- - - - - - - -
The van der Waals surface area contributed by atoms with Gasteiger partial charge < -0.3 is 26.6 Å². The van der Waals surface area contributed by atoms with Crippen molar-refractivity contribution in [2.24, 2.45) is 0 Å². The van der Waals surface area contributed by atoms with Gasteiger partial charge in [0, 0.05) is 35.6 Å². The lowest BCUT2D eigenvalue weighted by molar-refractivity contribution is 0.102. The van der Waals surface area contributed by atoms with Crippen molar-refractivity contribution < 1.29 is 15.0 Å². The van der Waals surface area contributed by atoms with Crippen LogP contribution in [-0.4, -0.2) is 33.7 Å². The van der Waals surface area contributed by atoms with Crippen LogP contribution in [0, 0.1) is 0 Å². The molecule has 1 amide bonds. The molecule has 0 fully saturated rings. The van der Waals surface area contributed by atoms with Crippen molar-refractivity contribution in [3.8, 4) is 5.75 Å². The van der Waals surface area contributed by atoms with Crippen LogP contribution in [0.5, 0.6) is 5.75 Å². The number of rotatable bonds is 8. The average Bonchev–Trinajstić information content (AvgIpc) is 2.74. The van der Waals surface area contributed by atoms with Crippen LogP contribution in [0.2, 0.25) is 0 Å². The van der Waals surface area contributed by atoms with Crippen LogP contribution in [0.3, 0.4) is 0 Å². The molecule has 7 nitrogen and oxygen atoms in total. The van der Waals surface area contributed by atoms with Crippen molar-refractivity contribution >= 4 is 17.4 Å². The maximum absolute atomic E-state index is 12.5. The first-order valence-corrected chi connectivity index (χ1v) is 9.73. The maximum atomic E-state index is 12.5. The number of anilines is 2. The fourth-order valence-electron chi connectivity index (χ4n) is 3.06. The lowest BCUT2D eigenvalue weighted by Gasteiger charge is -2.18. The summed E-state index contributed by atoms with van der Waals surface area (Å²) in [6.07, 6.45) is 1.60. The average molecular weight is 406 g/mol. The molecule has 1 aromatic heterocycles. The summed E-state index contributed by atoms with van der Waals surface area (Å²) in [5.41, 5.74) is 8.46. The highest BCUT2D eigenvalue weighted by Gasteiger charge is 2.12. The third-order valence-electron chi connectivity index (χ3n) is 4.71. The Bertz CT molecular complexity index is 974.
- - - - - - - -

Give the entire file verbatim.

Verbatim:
The van der Waals surface area contributed by atoms with Gasteiger partial charge < -0.3 is 26.6 Å². The van der Waals surface area contributed by atoms with Crippen molar-refractivity contribution in [2.24, 2.45) is 0 Å². The van der Waals surface area contributed by atoms with Gasteiger partial charge in [0, 0.05) is 35.6 Å². The lowest BCUT2D eigenvalue weighted by molar-refractivity contribution is 0.102. The van der Waals surface area contributed by atoms with Crippen molar-refractivity contribution < 1.29 is 15.0 Å². The van der Waals surface area contributed by atoms with Crippen LogP contribution in [-0.4, -0.2) is 33.7 Å². The van der Waals surface area contributed by atoms with Crippen LogP contribution in [0, 0.1) is 0 Å². The molecule has 1 amide bonds. The molecule has 0 fully saturated rings. The van der Waals surface area contributed by atoms with Crippen molar-refractivity contribution in [3.8, 4) is 5.75 Å². The van der Waals surface area contributed by atoms with Crippen LogP contribution in [0.5, 0.6) is 5.75 Å². The number of rotatable bonds is 8. The average Bonchev–Trinajstić information content (AvgIpc) is 2.74. The van der Waals surface area contributed by atoms with Crippen LogP contribution in [0.2, 0.25) is 0 Å². The van der Waals surface area contributed by atoms with Crippen LogP contribution in [0.3, 0.4) is 0 Å². The molecule has 7 nitrogen and oxygen atoms in total. The van der Waals surface area contributed by atoms with Crippen molar-refractivity contribution >= 4 is 17.4 Å². The maximum absolute atomic E-state index is 12.5. The first-order valence-corrected chi connectivity index (χ1v) is 9.73. The maximum atomic E-state index is 12.5. The number of anilines is 2. The fourth-order valence-electron chi connectivity index (χ4n) is 3.06. The lowest BCUT2D eigenvalue weighted by Gasteiger charge is -2.18. The summed E-state index contributed by atoms with van der Waals surface area (Å²) in [6.07, 6.45) is 1.60. The average molecular weight is 406 g/mol. The molecule has 1 aromatic heterocycles. The summed E-state index contributed by atoms with van der Waals surface area (Å²) in [5.41, 5.74) is 8.46. The highest BCUT2D eigenvalue weighted by Gasteiger charge is 2.12. The third-order valence-electron chi connectivity index (χ3n) is 4.71. The Bertz CT molecular complexity index is 974.